Text editors are notoriously divisive. Everyone has their own preferences, and each of those opinions are valid. What works for one person, task, or project might not work for another. We all find productivity in different places.
That’s why coming up with a list of the “best” Mac text editors is quite hard. There’s a chance we’ll miss your favorite, or include a cut-price freebie that doesn’t do half the tasks you need on a daily basis.
But that’s OK, because you can tell us all about it in the comments at the end.
Free Text Editors
The following is a list of completely free text editors, with no paid upgrades or extra purchases. You might think that free means “lacking in features,” but that’s not the case with these.
Atom tries to be a bit of everything, and for the most part it succeeds. It’s a project from hosting and version control maestro GitHub, and it’s completely open source and free to use. Don’t let the price tag put you off; Atom has some serious potential under the hood.
Describing itself as “a hackable editor for the 21st century,” Atom is a great starting point for beginners. It’s a basic text editor out of the box, with optional packages that add more complex functionality. These include a full integrated development environment (IDE) known as Atom-IDE.
There’s support for Git and GitHub, with no need for additional packages. When you want to add features and language support, there’s a package manager which makes this easy. You can also customize the interface to your liking, another important aspect of any such serious tool.
One standout package is Teletype for Atom, a real-time collaboration feature that allows you to work on projects with others. Atom is also cross-platform, so you can transfer operating systems while maintaining familiarity with your favorite editor.
TextWrangler is one of the most user-friendly examples of a text editor, with a price tag to match. Now hosted on the Mac App Store, TextWrangler offers an old-school feel, rock-solid performance, and the option of graduating to a more powerful yet familiar tool (BBEdit, below) if you feel the need.
It’s another great entry point for learning to code or use text editors in general, whether you’re writing simple AppleScript projects, editing CSS, or building a website in HTML. It’s also a good choice if macOS’ built-in editor TextEdit comes up short when editing plain text.
The app isn’t just a stripped-down freebie though. It offers a wealth of powerful tools like grep pattern matching, multi-file search and replace, varied themes, and syntax coloring options. You can also work on files remotely via FTP and SFTP.
It lacks some of the fancier features seen in the premium packages, notably a preview pane to view changes in real time. It feels and behaves like a native macOS app, which makes it particularly user-friendly compared to some of the other examples on this list.
Now for something completely different: Vim is a command line-based text editor that comes with macOS. Simply open Terminal, type vim, and hit Enter. You’re now using one of the most respected text editors of all time, but it’s not without a steep learning curve.
Fortunately, Vim comes with a stack of documentation to help you learn how to use it. This includes quick reference and help documents, plus a 30-minute tutorial to get you up and running. Be warned: even figuring out how to access the tutorials is a lesson for those unfamiliar with the command line.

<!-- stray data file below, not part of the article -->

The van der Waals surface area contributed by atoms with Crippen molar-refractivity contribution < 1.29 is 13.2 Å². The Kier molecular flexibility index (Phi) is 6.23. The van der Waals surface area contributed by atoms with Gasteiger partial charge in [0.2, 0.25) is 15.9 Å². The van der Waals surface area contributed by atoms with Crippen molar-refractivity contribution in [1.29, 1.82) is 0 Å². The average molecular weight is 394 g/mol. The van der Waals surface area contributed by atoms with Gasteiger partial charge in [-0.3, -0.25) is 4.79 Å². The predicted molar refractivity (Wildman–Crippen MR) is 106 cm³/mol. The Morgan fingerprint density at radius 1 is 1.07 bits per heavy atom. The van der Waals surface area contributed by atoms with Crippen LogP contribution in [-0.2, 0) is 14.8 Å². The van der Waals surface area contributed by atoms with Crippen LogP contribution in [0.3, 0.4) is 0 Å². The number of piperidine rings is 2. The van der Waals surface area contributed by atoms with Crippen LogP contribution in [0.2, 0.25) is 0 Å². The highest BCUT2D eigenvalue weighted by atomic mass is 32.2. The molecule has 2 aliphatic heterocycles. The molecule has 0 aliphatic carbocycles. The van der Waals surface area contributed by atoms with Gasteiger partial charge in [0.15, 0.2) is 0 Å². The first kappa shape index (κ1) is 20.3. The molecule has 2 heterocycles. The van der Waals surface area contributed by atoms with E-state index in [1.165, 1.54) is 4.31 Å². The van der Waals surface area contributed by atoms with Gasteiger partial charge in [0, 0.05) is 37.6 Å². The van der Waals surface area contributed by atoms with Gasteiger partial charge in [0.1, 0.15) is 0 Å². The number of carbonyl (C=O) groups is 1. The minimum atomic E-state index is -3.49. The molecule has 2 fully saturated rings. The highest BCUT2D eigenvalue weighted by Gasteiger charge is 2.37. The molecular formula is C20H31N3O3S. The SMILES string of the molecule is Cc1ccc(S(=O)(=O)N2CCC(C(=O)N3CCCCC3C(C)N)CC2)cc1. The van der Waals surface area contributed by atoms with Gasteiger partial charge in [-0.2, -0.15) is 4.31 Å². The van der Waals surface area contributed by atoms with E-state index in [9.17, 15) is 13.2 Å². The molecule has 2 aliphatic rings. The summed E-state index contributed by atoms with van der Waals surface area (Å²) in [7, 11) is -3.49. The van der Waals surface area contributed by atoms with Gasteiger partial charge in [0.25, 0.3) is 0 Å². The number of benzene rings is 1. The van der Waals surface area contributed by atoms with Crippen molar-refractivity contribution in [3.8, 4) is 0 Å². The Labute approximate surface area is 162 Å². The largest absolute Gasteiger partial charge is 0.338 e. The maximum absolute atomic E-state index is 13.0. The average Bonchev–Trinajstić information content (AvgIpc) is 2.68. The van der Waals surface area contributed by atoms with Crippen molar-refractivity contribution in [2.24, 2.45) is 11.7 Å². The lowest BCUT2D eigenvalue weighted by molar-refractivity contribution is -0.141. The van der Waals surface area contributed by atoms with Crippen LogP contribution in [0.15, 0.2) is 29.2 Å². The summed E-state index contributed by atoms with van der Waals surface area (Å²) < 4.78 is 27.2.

Like other powerful-yet-complex applications, you can accomplish a lot with Vim if you know how to use it properly. This knowledge won’t come overnight, but in a few years you’ll likely be able to accomplish more than in a comparable GUI-based application.
Despite Vim being built into the OS, you might also be interested in MacVim. This is a slightly more user-friendly port, with full menu bar controls for functions and a more up-to-date version of Vim than that maintained by Apple. You can open, save, and access recent documents like you would in other GUI-based editors, which makes it slightly less intimidating for newbies.
Another great free option with an off-putting learning curve, GNU Emacs is the “free as in libre” version of the Emacs text editor. First released in 1976, Emacs is one of the longest-running open source projects, and it still receives updates today.
Emacs is known for its unique methods of getting work done. It relies on a programming language known as Emacs-Lisp, a fork of the Lisp language that was originally specified in 1958. You’ll need to use Emacs-Lisp for even the most basic functions of editing, but it’s also used to expand the editor beyond its humble text-based roots.
These expansions include an email client, news reader, file manager, and games like Snake and Tetris. Under the hood, though, it’s still a basic text editor with features like context-aware editing and support for syntax coloring. There’s full Unicode support and a packaging system for adding new features.
Like Vim, Emacs requires a commitment to learn to use it long before you understand why so many people swear by it. While GNU Emacs is one fork, XEmacs is another that’s worth investigating if you like the sound of this command line editor.
Visual Studio Code
Like Atom, Visual Studio Code is a relative newcomer in the text editing space. Not to be confused with Visual Studio, Microsoft’s full-power IDE with a price tag to match, Visual Studio Code is a lightweight text and script editor built around the concept of expanding support with plugins.
There are plugins for writing and running shell scripts in Code, for penning markdown documents, and even writing AppleScript. That’s right; you can use Microsoft’s text editor to create scripts that will only work on Apple machines.
The Visual Studio Code marketplace turns the app into a Swiss Army knife of code, text, and script editing. A reliance on plugins means the app is lightweight and responsive from the start, as you’re not lugging around features and functionality you’re never going to use.